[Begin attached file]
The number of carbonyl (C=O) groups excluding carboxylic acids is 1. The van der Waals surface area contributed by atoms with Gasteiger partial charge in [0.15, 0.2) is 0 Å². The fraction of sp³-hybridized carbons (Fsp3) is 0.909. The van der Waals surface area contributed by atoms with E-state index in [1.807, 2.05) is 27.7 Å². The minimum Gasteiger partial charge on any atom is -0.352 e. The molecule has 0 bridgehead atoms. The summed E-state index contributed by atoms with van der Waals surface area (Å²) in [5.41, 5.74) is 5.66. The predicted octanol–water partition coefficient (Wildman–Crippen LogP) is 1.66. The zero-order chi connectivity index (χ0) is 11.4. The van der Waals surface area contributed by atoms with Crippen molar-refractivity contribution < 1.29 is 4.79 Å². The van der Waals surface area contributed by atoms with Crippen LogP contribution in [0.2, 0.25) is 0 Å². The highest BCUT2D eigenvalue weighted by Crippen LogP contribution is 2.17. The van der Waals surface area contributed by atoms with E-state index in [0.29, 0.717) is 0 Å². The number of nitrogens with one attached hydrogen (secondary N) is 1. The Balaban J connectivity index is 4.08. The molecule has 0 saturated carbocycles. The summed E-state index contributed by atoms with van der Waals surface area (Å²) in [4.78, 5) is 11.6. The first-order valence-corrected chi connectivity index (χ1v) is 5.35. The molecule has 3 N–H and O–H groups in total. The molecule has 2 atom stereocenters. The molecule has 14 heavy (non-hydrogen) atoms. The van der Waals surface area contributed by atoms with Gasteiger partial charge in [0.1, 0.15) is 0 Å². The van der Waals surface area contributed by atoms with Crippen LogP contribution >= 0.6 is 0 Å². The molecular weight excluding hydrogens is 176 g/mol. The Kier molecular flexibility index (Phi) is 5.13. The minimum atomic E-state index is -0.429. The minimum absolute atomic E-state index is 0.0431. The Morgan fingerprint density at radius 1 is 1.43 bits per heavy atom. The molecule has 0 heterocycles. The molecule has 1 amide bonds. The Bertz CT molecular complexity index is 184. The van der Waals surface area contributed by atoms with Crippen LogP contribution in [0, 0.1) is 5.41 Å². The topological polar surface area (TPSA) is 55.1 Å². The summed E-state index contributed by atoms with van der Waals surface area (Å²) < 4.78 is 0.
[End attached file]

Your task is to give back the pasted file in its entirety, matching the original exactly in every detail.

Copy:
The number of carbonyl (C=O) groups excluding carboxylic acids is 1. The van der Waals surface area contributed by atoms with Gasteiger partial charge in [0.15, 0.2) is 0 Å². The fraction of sp³-hybridized carbons (Fsp3) is 0.909. The van der Waals surface area contributed by atoms with E-state index in [1.807, 2.05) is 27.7 Å². The minimum Gasteiger partial charge on any atom is -0.352 e. The molecule has 0 bridgehead atoms. The summed E-state index contributed by atoms with van der Waals surface area (Å²) in [5.41, 5.74) is 5.66. The predicted octanol–water partition coefficient (Wildman–Crippen LogP) is 1.66. The zero-order chi connectivity index (χ0) is 11.4. The van der Waals surface area contributed by atoms with Crippen molar-refractivity contribution < 1.29 is 4.79 Å². The van der Waals surface area contributed by atoms with Crippen LogP contribution in [0.2, 0.25) is 0 Å². The highest BCUT2D eigenvalue weighted by Crippen LogP contribution is 2.17. The van der Waals surface area contributed by atoms with E-state index in [0.29, 0.717) is 0 Å². The number of nitrogens with one attached hydrogen (secondary N) is 1. The Balaban J connectivity index is 4.08. The molecule has 0 saturated carbocycles. The summed E-state index contributed by atoms with van der Waals surface area (Å²) in [4.78, 5) is 11.6. The first-order valence-corrected chi connectivity index (χ1v) is 5.35. The molecule has 3 N–H and O–H groups in total. The molecule has 2 atom stereocenters. The molecule has 14 heavy (non-hydrogen) atoms. The van der Waals surface area contributed by atoms with Gasteiger partial charge in [0.1, 0.15) is 0 Å². The van der Waals surface area contributed by atoms with Crippen LogP contribution >= 0.6 is 0 Å². The molecular weight excluding hydrogens is 176 g/mol. The Kier molecular flexibility index (Phi) is 5.13. The minimum atomic E-state index is -0.429. The minimum absolute atomic E-state index is 0.0431. The Morgan fingerprint density at radius 1 is 1.43 bits per heavy atom. The molecule has 0 heterocycles. The molecule has 1 amide bonds. The Bertz CT molecular complexity index is 184. The van der Waals surface area contributed by atoms with Crippen LogP contribution in [0, 0.1) is 5.41 Å². The topological polar surface area (TPSA) is 55.1 Å². The summed E-state index contributed by atoms with van der Waals surface area (Å²) < 4.78 is 0.